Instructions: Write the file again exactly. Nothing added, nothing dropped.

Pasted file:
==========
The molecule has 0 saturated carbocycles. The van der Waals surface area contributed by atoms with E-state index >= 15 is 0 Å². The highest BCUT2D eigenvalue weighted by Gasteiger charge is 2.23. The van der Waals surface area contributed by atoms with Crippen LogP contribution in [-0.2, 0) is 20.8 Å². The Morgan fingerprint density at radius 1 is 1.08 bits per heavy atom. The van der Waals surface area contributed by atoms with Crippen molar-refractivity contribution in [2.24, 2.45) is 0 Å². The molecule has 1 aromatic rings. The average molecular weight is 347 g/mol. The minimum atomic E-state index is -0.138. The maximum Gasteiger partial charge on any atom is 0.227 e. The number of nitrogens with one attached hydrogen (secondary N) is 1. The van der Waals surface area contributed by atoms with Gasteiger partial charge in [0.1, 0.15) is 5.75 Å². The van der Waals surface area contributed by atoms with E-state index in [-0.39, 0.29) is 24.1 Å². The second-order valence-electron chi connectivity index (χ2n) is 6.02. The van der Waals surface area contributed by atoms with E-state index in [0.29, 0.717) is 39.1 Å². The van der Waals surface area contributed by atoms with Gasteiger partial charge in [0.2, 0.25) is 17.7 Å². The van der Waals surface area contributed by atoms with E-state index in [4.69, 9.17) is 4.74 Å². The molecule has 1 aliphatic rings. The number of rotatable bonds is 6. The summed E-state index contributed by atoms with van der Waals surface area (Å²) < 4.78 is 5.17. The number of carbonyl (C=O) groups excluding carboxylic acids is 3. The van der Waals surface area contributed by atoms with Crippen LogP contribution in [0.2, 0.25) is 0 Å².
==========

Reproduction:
The molecule has 0 saturated carbocycles. The van der Waals surface area contributed by atoms with E-state index >= 15 is 0 Å². The highest BCUT2D eigenvalue weighted by Gasteiger charge is 2.23. The van der Waals surface area contributed by atoms with Crippen LogP contribution in [-0.2, 0) is 20.8 Å². The Morgan fingerprint density at radius 1 is 1.08 bits per heavy atom. The van der Waals surface area contributed by atoms with Crippen molar-refractivity contribution in [2.24, 2.45) is 0 Å². The molecule has 1 aromatic rings. The average molecular weight is 347 g/mol. The minimum atomic E-state index is -0.138. The maximum Gasteiger partial charge on any atom is 0.227 e. The number of nitrogens with one attached hydrogen (secondary N) is 1. The van der Waals surface area contributed by atoms with Gasteiger partial charge in [0.1, 0.15) is 5.75 Å². The van der Waals surface area contributed by atoms with E-state index in [-0.39, 0.29) is 24.1 Å². The second-order valence-electron chi connectivity index (χ2n) is 6.02. The van der Waals surface area contributed by atoms with E-state index in [0.29, 0.717) is 39.1 Å². The van der Waals surface area contributed by atoms with Gasteiger partial charge in [0.2, 0.25) is 17.7 Å². The van der Waals surface area contributed by atoms with E-state index in [4.69, 9.17) is 4.74 Å². The molecule has 1 aliphatic rings. The number of rotatable bonds is 6. The summed E-state index contributed by atoms with van der Waals surface area (Å²) < 4.78 is 5.17. The number of carbonyl (C=O) groups excluding carboxylic acids is 3. The van der Waals surface area contributed by atoms with Crippen LogP contribution in [0.2, 0.25) is 0 Å².